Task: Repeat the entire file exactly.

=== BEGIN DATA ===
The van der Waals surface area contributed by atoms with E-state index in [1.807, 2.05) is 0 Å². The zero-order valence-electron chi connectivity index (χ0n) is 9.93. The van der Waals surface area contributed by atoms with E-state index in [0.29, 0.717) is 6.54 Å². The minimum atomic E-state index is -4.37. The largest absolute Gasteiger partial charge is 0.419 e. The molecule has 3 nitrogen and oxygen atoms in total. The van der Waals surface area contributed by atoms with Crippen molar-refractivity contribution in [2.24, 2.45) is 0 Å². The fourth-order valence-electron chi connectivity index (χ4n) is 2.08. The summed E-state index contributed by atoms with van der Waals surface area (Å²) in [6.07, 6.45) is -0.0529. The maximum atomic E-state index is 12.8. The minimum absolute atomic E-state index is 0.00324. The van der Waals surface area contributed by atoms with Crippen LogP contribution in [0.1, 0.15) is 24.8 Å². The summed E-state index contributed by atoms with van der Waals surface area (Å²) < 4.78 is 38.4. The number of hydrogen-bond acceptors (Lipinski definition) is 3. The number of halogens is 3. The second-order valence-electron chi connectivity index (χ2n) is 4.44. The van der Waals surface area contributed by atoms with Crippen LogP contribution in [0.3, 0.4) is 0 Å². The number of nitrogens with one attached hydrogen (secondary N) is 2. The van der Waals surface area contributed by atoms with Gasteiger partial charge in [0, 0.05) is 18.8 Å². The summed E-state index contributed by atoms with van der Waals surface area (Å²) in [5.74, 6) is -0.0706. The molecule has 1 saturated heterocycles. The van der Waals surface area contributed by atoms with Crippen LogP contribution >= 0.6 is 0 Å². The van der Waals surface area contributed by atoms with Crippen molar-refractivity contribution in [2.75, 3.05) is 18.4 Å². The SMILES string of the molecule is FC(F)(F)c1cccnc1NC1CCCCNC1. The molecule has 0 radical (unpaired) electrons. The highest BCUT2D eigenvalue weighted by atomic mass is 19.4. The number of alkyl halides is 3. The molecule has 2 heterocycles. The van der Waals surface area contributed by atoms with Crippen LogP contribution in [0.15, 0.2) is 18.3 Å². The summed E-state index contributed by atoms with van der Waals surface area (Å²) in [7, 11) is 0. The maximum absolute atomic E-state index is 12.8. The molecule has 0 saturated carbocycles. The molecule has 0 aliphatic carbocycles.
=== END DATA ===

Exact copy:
The van der Waals surface area contributed by atoms with E-state index in [1.807, 2.05) is 0 Å². The zero-order valence-electron chi connectivity index (χ0n) is 9.93. The van der Waals surface area contributed by atoms with E-state index in [0.29, 0.717) is 6.54 Å². The minimum atomic E-state index is -4.37. The largest absolute Gasteiger partial charge is 0.419 e. The molecule has 3 nitrogen and oxygen atoms in total. The van der Waals surface area contributed by atoms with Crippen molar-refractivity contribution in [2.24, 2.45) is 0 Å². The fourth-order valence-electron chi connectivity index (χ4n) is 2.08. The summed E-state index contributed by atoms with van der Waals surface area (Å²) in [6.07, 6.45) is -0.0529. The maximum atomic E-state index is 12.8. The minimum absolute atomic E-state index is 0.00324. The van der Waals surface area contributed by atoms with Crippen LogP contribution in [0.1, 0.15) is 24.8 Å². The summed E-state index contributed by atoms with van der Waals surface area (Å²) < 4.78 is 38.4. The number of hydrogen-bond acceptors (Lipinski definition) is 3. The number of halogens is 3. The second-order valence-electron chi connectivity index (χ2n) is 4.44. The van der Waals surface area contributed by atoms with Crippen LogP contribution in [0.3, 0.4) is 0 Å². The number of nitrogens with one attached hydrogen (secondary N) is 2. The van der Waals surface area contributed by atoms with Gasteiger partial charge in [0, 0.05) is 18.8 Å². The summed E-state index contributed by atoms with van der Waals surface area (Å²) in [5.74, 6) is -0.0706. The molecule has 1 saturated heterocycles. The van der Waals surface area contributed by atoms with Crippen LogP contribution >= 0.6 is 0 Å². The van der Waals surface area contributed by atoms with Crippen molar-refractivity contribution in [2.75, 3.05) is 18.4 Å². The SMILES string of the molecule is FC(F)(F)c1cccnc1NC1CCCCNC1. The molecule has 0 radical (unpaired) electrons. The highest BCUT2D eigenvalue weighted by atomic mass is 19.4. The number of alkyl halides is 3. The molecule has 2 heterocycles. The van der Waals surface area contributed by atoms with Crippen LogP contribution in [0.15, 0.2) is 18.3 Å². The summed E-state index contributed by atoms with van der Waals surface area (Å²) in [7, 11) is 0. The maximum absolute atomic E-state index is 12.8. The molecule has 0 saturated carbocycles. The molecule has 0 aliphatic carbocycles.